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llW<rtl TWfoo^eri^i^ipR'CAL SOCIETY . : ��� mm ^____ ' � PHS HOMECOMING ACTIVITIES FRIDAY Metcalf, Battin to Address Grain Growers Convention The Montana Grain Growers Association convention will take place at the Northern Hotel in Billings. November 7, 8 and 9. Theme of the convention is "Feeding a Hungry World." Special guest speakers on the program will include Senator Lee Metcalf and Representative James Bat-tin. Ted Schwinden, Wolf Point, MGGA president, reported confirmation from their Washington offices that Sen. Metcalf will be the banquet speaker on Tuesday night, November 9, and Rep. Battin will deliver the convention keynote address on Monday morning, November 8. Max Conover. Broadview, vice president of MGGA. is chairman of the arrangements committee for the 10th annual convention of the association. He noted the convention was returning to Billings for the first time since 1958 and predicted greatly increased attendance with the big welcome Billings is giving to conventions." In discussing the convention theme of "Feeding a Hungry World." Conover emphasized that for the past several years more than half of all the wheat grown in the United States has been going to foreign markets. "Our organization already is looking toward a distinct possibility that the farm program and policies will be changed in the near future with the purpose of increasing production instead of restricting it. "After years of acreage cuts, surpluses and other impediment* to production of wheat, it may not be easy for farmers to believe that all this is about to change, but controls may be unnecessary in a shorter time than any of us dared hope. "We have been warned many times in the last few years about an impending mass world famine, and now the experts say that day is coming sooner than had been predicted." Conover explained. "Our government alrtsady is shifting its thinking toward producing more food for the hungry people of the rest of the world. Food must be provided for moral and humanitarian purposes to the LltfDATES TO DISPERSE COMMODITIES Location dates and times for the distribution of surplus commodities for the month of October have been scheduled as follows: For the Wolf Point community, distribution will be held Tuesday. October 19 from 9 a.m. until 2 p.m.; Frazer. Monday. October 18, 10 a.m. until 1 p.m.; Poplar, Wednesday. Oct. 20, 10 a.m. until 2 p.m.; Brockton. Thursday. October 21. 10 a.m. until noon; Fort Kipp. Thursday. October 21. 1 p.m. until 2 p.m.; Culbertson. Friday, October 22. 10 a.m. until 12:30 p.m. All patrons must present current identification cards qualified by the Wolf Point Welfare Office. millions and billions of needy people, and more than ever before I food is becoming understood as I the best instrument to head off revolutions resulting basically from mass starvation." Schwinden, too, in commenting on obtaining Sen. Metcalf and the Eastern District Congressman as speakers, stressed the international aspects of wheat growing. "Just as MGGA has approved with influencing the sale of millions of bushels of Montana wheat to Japan this last year, new markets for wheat involve national and international policies, and this means the U.S. Congress." The MGGA president noted that Sen. Metcalf has been a leader in attempts to expand world markets for wheat by removing roadblocks, such as the requirement for using 50 percent American ships in sales of wheat to Soviet Bloc nations. "With dwindling farm population and the subsequent lack of influence in Congress it is important to us that Sen. Metcalf. who often presides over the Senate, has influential committee assignments in that body. "Much the same is true for eastern Montana's farmers through Battin's position on the all powerful House Ways an d Means Committee and his continuing interest in rural America" Schwinden said. In addition to the featured speeches by Metcalf and Battin, Conover said convention arrangements are continuing and will include a panel on freight rates and a speaker on the methods ernpolyed in establishing Montana loan rates on wheat. Career Choice a Strong Influence For Rest of Life The following is the second in a series of articles by Poplar High School Guidance Counselor Mrs. June Lyman. More articles on the Guidance and Counseling program offered by the school will appear at later dates. Men's Breakfasts To Start Thursday Arrangements have been made for a men's breakfast to be held on Thursday mornings at 6:45 at the American Legion Hall. The breakfasts are being sponsored by the Poplar Ministerial Association to provide an opportunity for men to enjoy a get-together and discuss their faith more freely. A nominal charge will be made for the breakfast meal. The first breakfast meeting will be held on October 21. Clifford Eickelberger will be the guest speaker. Mr. Eickelberger is a per-fa-tape contractor from Glendive and has helped establish breakfast groups of this nature throughout eastern Montana. These breakfasts will continue each week until Christmas. All men of the community are invited to attend. By MRS. JUNE LYMAN CAREER PLANNING IS ONE PHASE OF GUIDANCE AND COUNSELING It is not too early in the present school year to begin exploring, with your high school student, the possibilities of his vocational or career choice. With a few students the career choice has already been made, based on plans the student may have had for a long time. Chances are, however, that the student has changed his mind several times in recent years. This is natural. As a student learns of new possibilities in the world of work, he gains a new interest. With changing times, new vocational opportunities appear. A boy knows that eventually he will need to be able to earn a living for himself and family at some socially useful occupation. A girl knows that she will follow the occupation of homemaker for most of her life. She also knows that she should be prepared to earn a living, if need arises, at some other socially useful occupation. Therefore thinking about a vocational choice is vital to both boys and girls. In America today a young person knows that a large part of hi* life will be spent at some kind of work. Each person must decide for himself what he wants from a job. His occupational choice will be one of the strongest influences in his life. It will influences his choice of friends. It will determine where he lives. It will help determine the nature of his service to others, his opportunities tor self expression and his mental and physical well being. He must know that the hours he spends at work should be hours he enjoys and hours that reward him in many ways. Students need to think about what they can do best and what interests them most. There is a need to learn more about the kinds of work that are available and the requirements for the different Three Juveniles Arraigned Oct. 11 On October 11, three area juveniles were arraigned before Un-J ited States Commissioner W. E. Burnison in Wolf Point Two Brockton juveniles were arraigned in connection with the burglary of Art's Standard Service at Brockton on or about Oct. 7. 1965. A Poplar juvenile was arraigned in connection with the offense of taking and using an auto without owners permissioiv'jrhich occurred on or about Oct. 9, 1965 at Poplar. The juvenile waived preliminary hearing and bond was set at $250. The juvenile is being held in the custody of the United States Marshall in lieu of that bond. SCOUT LEADERS NAMED FOR YEAR The annual Girl Scout fund drive was held in Poplar Thursday, Oct. 7 with excellent response from the business places and residents of Poplar. All contributions are appreciated by the Girl Scouts and their leaders, as the funds make it possible for more girls in the community to receive the benefits of the Scouting program. There are now leaders and assistants for all the Brownie and Scout troops in Poplar. Brownie leaders are: second grade, Mrs. Clair Mathiason. Miss Liz Robinson and Mrs. Roger Fitzjarrald; third grade: Mrs. Floyd Thieman and Mrs. William Beck. Fourth grade Junior Scout leaders are: Mrs. Lawis Krone, and Mrs. Robert Kelsey. Fifth grade leaders are Mrs. Earl Kasten and Mrs. Bernard Moran. Leaders of the sixth grade girls are Mrs. L. C. Thornton, Mrs. Gerald Stoick, Mrs. Gordan Stewart and Mrs. Nelson Eagle Boy. Seventh and eighth grade leaders are Mrs. William Freeman and Mrs. John Bentz. The leadership and time donated by these women makes it possible for many girls in Poplar to participate in the Scouting program. Their help is appreciated by the Girl Scout Board of Poplar. kinds of occupations. The decisions need not be completely fixed and final. The career plans can be left flexible. There are over 40,000 careers to choose from. One thing is sure: The planning that is done now makes later decisions easier and better for the student and all concerned. As you begin to think with your child about occupations, it is natural for you to look first at those of your own community. Poplar offers a wider variety of careers to observe than most small communities, due to the government agencies, hospital careers and oil related occupations that employ a wide variety of skill and tal-lents. After students learn about local work opportunities they' may wish to consider job opportunities in the armed forces, as well as in local, state and national government. Interests, aptitudes and abilities need to be considered. Occupations selected on the basis of interest should be checked to see if the abilities, knowledge and skills required are possessed or can be developed. Some require considerable education and extended special training, plus experience. Not all students have the inclination or ability to do the disciplined hard work and intense study involved in obtaining a college or university degree. For them college is not only a waste of a large sum of money, but a waste of time, and often builds into the students a sense of failure. This is not necessary. There are excellent vocational and technical training programs offered in our state and others. There are Junior colleges and trade schools. Some educational programs sponsored by the United States Armed Forces Institute or by a technical school may meet their needs and interests far more effectively than a four-year academic plan. The high school guidance office and high school library has information on thousands of careers, training programs and occupational choices. This information is avail-for parents and students at any time. If we do not have the material you are seeking, we are usually able to obtain it for you. Students should also talk to their minister, priest, local professional and business men, who are always interested and sympathetic with young people faced with making this important decision. BIA's educational specialist will assist all Indian young people with their planning, if they so desire. Any work experience that the student may obtain while in high school, either paid or unpaid, is valuable in this planning. Interviewing students who are now attending school or college provides helpful information. If parents or groups are able, it is worth the time and the money to visit a college campus, a trade school, or an area where an even wider variety of occupations may be obserevd. The school and guidance office will help in opening many doors and in considering a wide variety of possibilities. The final vocational choice it up to the student who has to attend school and follow the career, and to the parent who has to assume the financial obligation. Planning done now makes later decision easier and may well be one of the most rewarding experiences for you and your children, because the by-product will be a very self satisfying and happy vocational choice for your young person. First major league baseball team to travel by airplane was the Cincinnati Reds, in 1935. Friends, Neighbors Help with Harvest Ted Manning, Poplar, became ill on Sept. 24 while harvesting, and underwent rrwjor surgery at the Trinity Hospital in Wolf Point. Friends and neighbors of Manning helped finish the harvest of his grain. He is doing well � " Trinity Hospital and hopes to be released soon. Fort Peck Rally Dates Scheduled Tribal members of the Fort Peck Reservation will be attending scheduled rallies throughout the districts during the weeks proceeding the October 30 election. The schedule of rallies appears as follows: Wednesday, October 20, 7:30 p.m., Community Hall, Wolf Point; River Side, open date to be announced later; Monday, October 25, 7:30 p.m., Community Hall, Fort Kipp; Oswego, open date to be announced later; Wednesday, October 17, 7:0 p.m., Tribal Building, Poplar. Lunch will be served. All candidates are requested to attend and present an account of their candidacy for office. The rallies are open to the public and sponsored by the candidates of the Fort Peck tribes. COUNCIL MEET SET SATURDAY, OCTOBER 16 Edwin J. Reddoor, chairman of the Claims Council has announced a joint council meeting of the Sioux Tribe and Sisseton and Wapheton bands of the Fort Pecic reservation to be held Saturday, Oct. 16 at the tribal office in Poplar at 1 p.m. Business to be discussed includes the following: Information from Secretary of the Interior's office "Federal Register" requirements on eligibility in judgment awards; Reports on meeting held at Pine Ridge, South Dakota July 15, 1965; Reports on Docket 74 and Docket 142; and other business. All interested members are invited to attend. Lunch will be served. JOE OTERO TRANSFERS TO NEW MEXICO Joseph Otero, Lands Operation officer at the Fort Peck Agency in Poplar since January 1963, has accepted a position as Administrative Officer at Mescalero Apache Indian Agency in New Mexico. The family will leave this weekend for their new home. Otero has been with the Bureau of Indian Affairs for 12 years working at Shiprock Navajo Agency in New Mexico; Washington. D.C.. as management trainee; the Navajo Agency at Kayenta, Ariz.; Jican 11a Agency at Dulce, N. Mex.; and the Consolidated Ute Agency at Towaoc, Colo. He served as an X-Ray technician in the Army for three years. He attended college and received his degree from the New Mexico State University at Cruces, N. Mex. There is no replacement for his position at Poplar. BRUTAL BEATING CASE REMAINS STILL UNSOLVED There it no report from FBI officers this week on progress in the investigation involving the brutal beating and subsequent death of Wolf Point resident, Jennie Low Dog, who was found in a northside housing project last week and who died of her injuries later in the Trinity Hospital. Authorities have not disclosed knowledge of any motive for the beating or any new clues uncovered in the case since the beating occurred. An FBI spokesman said last weekend, that they had nothing to report as yet Four Women Join Good Council Group Our Lady of Good Council held their October meeting last week with president Roberta Budak presiding. The successful harvest dinner was discussed, and members were thanked for their help. New members to join were Mrs. Pat Beauchman, Mrs. Mieko Axt-mann, Miss Diane Dignin, and Mrs. Pat Thieman. Hostesses for the evening were Mary Boulds, Eilene Brown, and Ellie Kapola, 1910 � A Good Newspaper � 1965 The Poplar Standard "Voice of The Oil City" � Read Weekly in Over 97% of Poplar Hom� � VOL. 54�NO. 50 Poplar, Roosevelt County, Montana, Friday, October 15, 1965 Teachers and Lions To Be Honored At Banquet October 16 Final plans have been made for the llth annual teachers banquet to be held Saturday, Oct. 16 at 7:30 p.m. in the American Legion Hall. John Witte will be master of ceremonies for the occasion. The Poplar Chamber of Commerce will sponsor the banquet this year. Co-sponsor, in alternate years, is the Lions club. The Lions and all charter members will be recognized at the banquet on their 30th anniversary. Poplar School District 9 teachers and their husbands or wives will be special guests at the banquet. Residents of the community are invited to attend to welcome and become acquainted wiih the teaching staff. There will be a dance in the Legion Hall immediately following the banquet. District 37 Lions Governor and Mrs. Ben Bail will be present for the celebration of the Lions 30th year. Zone chairman Allen Ander- JOE FRENCH'S PORTRAIT GIVEN TO HOSPITAL Joe Frerich was a special guest at the Sept. 28 meeting of the Poplar Hospital Association. President Skulason Moe welcomed Frerich, and reviewed the history of the Association. He paid special tribute to Frerich for his part in the development of the hospital, and the successful achievement of the goal set by him and others in the community for building the modern hospital for the benefit of everyone in this area. A portrait of Frerich was presented to the hospital in appreciation for his interest and work for the modern hospital. The portrait will be displayed in the business office of the hospital. Frerich expressed his thanks to the many people throughout the years who actually worked and gave so the hospital could be built. He has been a member of the Board of Directors of the hospital for many years. DANIELSEN IS DEFENSE PLAYER SECOND TIME Stan Danielsen is the first repeater in the defensive player of the week award. Stan turned in his usual fine defensive game from his middle line backer spot a she piled up a total of 34 points. This is the highest any player has scored for any single game in the season. Stan was credited with 12 tackles and eight assists during the Baker game Saturday. Brockton School 4-H Club Members Elect New Officers The Brockton grade school 4-H Club met Thursday, Oct. 7 in the school lunch room. There were 36 members, four leaders, Ray Graham, VISTA and Dorothy L. Hofman, Fort Peck Reservation Extension Agent, present. Parliamentary procedure was discussed by the Extension Agent and Ray Graham had charge of the election of officers. New Officers Officers elected for the 1965-66 club year were President Dick Longee; vice president William Conlin; secretary, Harold Buck Elk; treasurer, Alley Walking Eagle; recreation and song leader, Darrel Todd. The grade school 4-H Club will meet at 7:30 p.m. the first Thursday of every month in the school lunch room, and the high school 4-H Club will meet the second Thursday of every month in the lunch room. son will also be in attendance. There are two 30-year charter members of the club. They are Olaf Hagen and Joe Frerich. George Dunster will be recognized as a transfer charter member from the Nashua Charter club which was formed 10 years ago. Old Monarch awards for 15 and 10 continuous years of membership will be awarded to nine men. Those receiving 15-year awards will be Clifford Knudson. Bui Nass. Stanley Nees. Hans Nelsen. and C. W. Nelsen. Ten year members receiving awards will be Ray Boulds, Kenneth Hansen. M. T. James, and John Taflin. Screening Completed On Fort Peck Tribal Election Candidates Final screenings of candidates seeking office in the October 30 Fort Peck Tribes General Election have been completed and election ballots are now being printed. Officers to be elected include a chairman, vice chairman, ser-geant-at-arms, and twelve members of the Tribal Executive Board including two members each of the six districts which are Fort Kipp, Riverside, Poplar, Wolf Point, Oswego and Frazer. Three persons have filed for chairman. They are Incumbent William Youpee, Alpheus Bighorn Sr., Harold J. Boyd. James Arch-dale had filed for chairman, but changed to vice chairman before the deadline on Wednesday, September 29. James A. Boyd who filed earlier for chairman has withdrawn and will not run for office. Those filing for vice chairman are William Eder Sr., Albert Comes-last, Kermit Smith, Joseph W. Culbertson, Roy Sansaver and James Archdale. Nathanial Long Hair, Donald Standing Bear, Otto Can-trell Sr., and Ernest Longee have filed for Sergeant-at-Arms. Filing for committeemen for their respective districts were: Fort Kipp � Lida Menz, James Black Dog Jr., Norman Hollow, Ernest Big Horn Sr., and Carson Boyd. Riverside�Earl Jones, Dan Mc-Clammy, Luther Eagle, Thomas D. Martin, Susan M. Cheek, Jessie Kirn, Archie Redboy Sr., and Thomas Buckles Sr. Poplar�Francis Eagle Bear, Ben Kills Thunder, Ted Ricker Jr., William T. McClammy, Edwin Red-door, Howard (Buddy) Grainger, John C. Whitright Jr., and Leonard J. Smith. Wolf Point�Dolly Akers, Stanley Yellow Robe, Sylvia Roberts, Minnie S. Olson, Wilfred H. Smith, Daniel J. Martin and Daniel Roberts. Oswego�Pearl Macdonald, Pearl Redstone, Gladys Jackson, Joseph G. Bauer, and Klevin C. Archdale. Frazer�James Sweeney, Mary C. White, Leslie Fourstar, Willard J. Sweeney, Enright Jackson, Ed- ward Archdale and Jim T. Doney. Nellie Clark, Frazer, is election supervisor. Commissioners for each district are Annie White Eagle, Fort Kipp; Katherine Grainger. Riverside; Iva Trinder, Poplar; Bill Knorr, Wolf Point; Earl Wetsit, Oswego; and Harold Blount, Frazer. PHS Indians Face Circle Wildcats Poplar High' School homecoming activities got underway Thursday night with a bon fire near MM track field at the school. The parade will be at 2 o'clock this afternoon t Friday i. with the football game with Circle at 7:30 p.m. The homecoming queen will be crowned at halftime of the game. Following the game the homecoming dance will be held in the junior high gymnasium until 11:45 p.m. Classes and organizations are busy completing their floats for the big parade. There are 29 entries signed up for the parade A fust prize of $25.00 will be given for the best float. The parade will line up in front of the grade school bat ween 1:30 and 2 p.m. The route of the parade is as follows: south from the grade school for three blocks, then east to Poplar Supply, north to Dave's Westland. east to Fort Peck Enco. north to Agency Clinic, east to the old Agency Office, north one block, east through hospital parking lot. south to Highway 2. west to Fort Peck Enco. south one block, and west back to the grade school. The winning float will be announced at the grade school. The parade will be led by the high school band with the queen candidates following in second to fifth place. Senior queen candidate is Sherry Ruffatto. Card Ault is junior candidate. The sophomores have chosen Adele Warn-bach as their candidate. Crystal Thieman is the freshman quern candidate. The football game with Circle will start at 7:30 Friday evening. During half-time of the game the queen will be crowned. She will be chosen by the Letterman's Club and crowned as Miss PHS for 1965-66 The winning float will be displayed during half-time of the game. The victory dance prepared by the sophomore class will climax the homecoming activities immediately following the game All PHS students and alumni are welcome to attend the dance. Indians Swamped By Baker Spartans The hard charging Baker Spartans swept to a 35-6 win over the home standing Poplar Indians last Saturday night. The Indians inability to contain the running of fullback Wees Naylor and halfback Jerry Quenzer led to their downfall. Naylor ran for two touchdowns and Quenzer scored one. The offensive thrust of the Indians posted 300 yards but always seemed to run out of steam inside the twenty. The Spartans jumped to a 4-0 lead on Naylor's two first perioa Texas Cowgirls in Poplar October 30 The Texas redheaded "Cowgirls" will make their appearance in the Poplar High School gymnasium at 8 p.m. Saturday. Oct. 30. The girls will play the Poplar "Stars" in a basketball game, plus there will be a show of four different acts that accompanies the show to entertain the whole family. Advance ticket sales are now going on at the Fort Peck Merc and at the American Legion Club in Poplar. The game is sponsored by the Lettermens Club at the high school. touchdowns, and then Bickle added another in the second period. The Indians scored in the second stanza on a pass play from Jim Zimmerman to Felix McGowan that covered 30 yards. The third quarter was scoreless and then Baker punched over TDs by Mac-Millan and Quenzer in the final quarter to post their final margin. This week the Indians play host to the Circle Wildcats in the Indians homecoming game. Game time is 7:30 on Friday night it the Poplar field. Sheriff's Officers Renort Recovery Of Stolen Auto Roosevelt County's Sheriff's officers reported the recovery of a stolen auto this week. The auto, owned by Richard Croft of Wolf Point was reported stolen from the Sherman Hotel parking lot September 29. Sheriff's officers found the car October 7 five miles north of Wolf Point near the Blacktail dam area. The auto had been stripped of its transmission, battery, radio and spare tire before it was abandoned. WEEK LEFT FOR CITY CLEAN-UP Poplar City clean-up is progressing well as the first week is nearly over. There is still much work to be accomplished by property owners to get yards and alleys cleaned, but the response and I tne sioux at Fort Carson's newly �* roci r\ar\ tc hac ���� "________i m___i____ /~�__�---u Great Grandson of Chief Gaul� POPLAR MAN COMBATANT IN FRIENDLY RENEWED BATTLE LITTLE BIG HORN cooperation of residents has been good. Final day of the city pick-up is Friday, Oct. 22. Any trash which is in concentrated piles near the alleys will be picked up by city crews no later than Oct. 22. Alleys should also be cleaned by home owners. WEEK'S WEATHER Oct. 7 Oct. 8 Oct. 9 Oct. 10 Oct 11 Oct. 12 Oct. 13 Max. _ 65 .. 75 ... 75 .. 70 62 Mi.n 37 30 42 34 25 19 43 FORT CARSON, Colo.�The battle of the Little Bighorn was relived on somewhat friendlier terms recently when Custer met Trumpeter Montana. swans are found in acquired Turkey Creek Ranch. Friendly combatants in the renewed battle were 2d Lt Robert W. Custer, great great grand-nephew of Brevet General George Custer and Pvt. Darrel I Red Thunder, Poplar, great grandson of Chief Gaul. Chief Gaul was a participant in the 1876 battle in which Custer and 26*4 of his men were slaughtered. Custer had split his regiment into three groups to meet what was thought to be a small part of Sioux. The two flanking columns maintained themselves with difficulty while Custer and the center column rode into the midst of the enemy. Pvt. Darrel I Red Thunder graduated from Poplar Public School prior to joining the Army in January 1964. The great grandson of Chief Gaul com- pleted his basic training at Fort Ord, Calif., March 28, 1964. He is the 18-year-old son of Mr. and Mrs. Seth Red Thunder, Box 552, Poplar, and is assigned to D Company, 7th Engineer Bn as a demolition expert. Lt. Custer is a member of the 5th Bn, 4th Artillery. He is acting as the caretaker of Turkey Creek Ranch which is part of the 79.000 acres being acquired for the expansion of Fort Carson. After serving as an enlisted man for 19 months, Lt. Custer attended the Artillery Officers Candidate School at Fort Sill, Okl.i . and received his commission Aug. 3. 1965. He is the son of Army Major (ret) Chalmers R. Custer, 10211 Forest Ave., Fairfax, Va., and has lived all over the U.S., Germany, Japan and Hawaii. While living in Hawaii, the 24 year-old lieutenant completed two years at the University of Hawaii before being drafted into the Army.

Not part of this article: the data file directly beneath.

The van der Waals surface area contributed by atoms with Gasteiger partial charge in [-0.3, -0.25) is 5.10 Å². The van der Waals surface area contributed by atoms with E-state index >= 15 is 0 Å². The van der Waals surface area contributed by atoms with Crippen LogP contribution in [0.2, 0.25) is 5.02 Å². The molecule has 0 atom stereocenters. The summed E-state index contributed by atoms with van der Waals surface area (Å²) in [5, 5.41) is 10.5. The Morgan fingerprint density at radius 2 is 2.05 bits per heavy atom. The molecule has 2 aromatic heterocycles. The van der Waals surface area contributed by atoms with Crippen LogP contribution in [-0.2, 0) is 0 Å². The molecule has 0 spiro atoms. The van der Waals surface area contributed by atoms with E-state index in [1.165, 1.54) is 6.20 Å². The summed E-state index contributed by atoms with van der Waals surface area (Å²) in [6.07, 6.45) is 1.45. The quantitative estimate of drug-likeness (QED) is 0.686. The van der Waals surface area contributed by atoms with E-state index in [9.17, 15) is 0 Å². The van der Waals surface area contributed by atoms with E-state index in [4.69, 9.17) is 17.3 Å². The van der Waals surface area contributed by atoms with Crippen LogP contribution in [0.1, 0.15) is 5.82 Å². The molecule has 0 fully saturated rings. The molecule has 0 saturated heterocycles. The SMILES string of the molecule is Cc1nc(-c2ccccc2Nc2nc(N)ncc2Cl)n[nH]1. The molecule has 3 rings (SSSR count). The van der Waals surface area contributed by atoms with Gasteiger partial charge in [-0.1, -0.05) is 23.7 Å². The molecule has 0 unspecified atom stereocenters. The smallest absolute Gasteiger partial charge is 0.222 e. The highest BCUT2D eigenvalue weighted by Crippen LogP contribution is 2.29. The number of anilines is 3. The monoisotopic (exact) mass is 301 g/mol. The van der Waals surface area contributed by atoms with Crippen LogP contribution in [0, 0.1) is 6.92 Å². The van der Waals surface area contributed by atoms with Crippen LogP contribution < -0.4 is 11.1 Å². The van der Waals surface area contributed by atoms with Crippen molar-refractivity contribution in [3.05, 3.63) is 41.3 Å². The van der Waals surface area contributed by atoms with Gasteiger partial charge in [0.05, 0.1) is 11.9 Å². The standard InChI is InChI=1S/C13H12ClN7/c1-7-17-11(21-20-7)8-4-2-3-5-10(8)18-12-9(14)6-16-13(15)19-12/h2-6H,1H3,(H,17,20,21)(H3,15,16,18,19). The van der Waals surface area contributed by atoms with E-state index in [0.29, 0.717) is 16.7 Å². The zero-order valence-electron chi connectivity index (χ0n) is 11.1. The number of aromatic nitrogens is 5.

|Title||The Poplar Standard : Voice of the oil city 1965-10-15|
|Contributors||Historical Society of Montana. Microfilm Division.|
|Geographic Coverage||Poplar (Mont.); Roosevelt County (Mont.)|
|Description||Vol. 54, No. 50 of the The Poplar Standard : Voice of the oil city is a weekly newspaper for the city of Poplar Montana.|
|Rights Management||) Copyright to this collection is held by the Poplar Shopper, Poplar, MT. This image may also be protected by copyright. Permission may be required for use and/or reproductions. For further information please contact Poplar Shopper, firstname.lastname@example.org|
|Contributing Institution||Fort Peck Tribal Library|
|Digitization Specifications||Digitization and metadata by The University of Montana Maureen and Mike Mansfield Library. Images scanned by The Crowley Company from microfilm to master TIFF files at 300 PPI, 8 bit grayscale using a Mekel Mark V microfilm scanner. Derivative images created using PhotoShop CS4. OCR was performed with Abbyy FineReader 10 corporate edition.|
|Digital Collection||Fort Peck Reservation Newspapers|
|Digital Collection||Fort Peck Reservation Newspapers|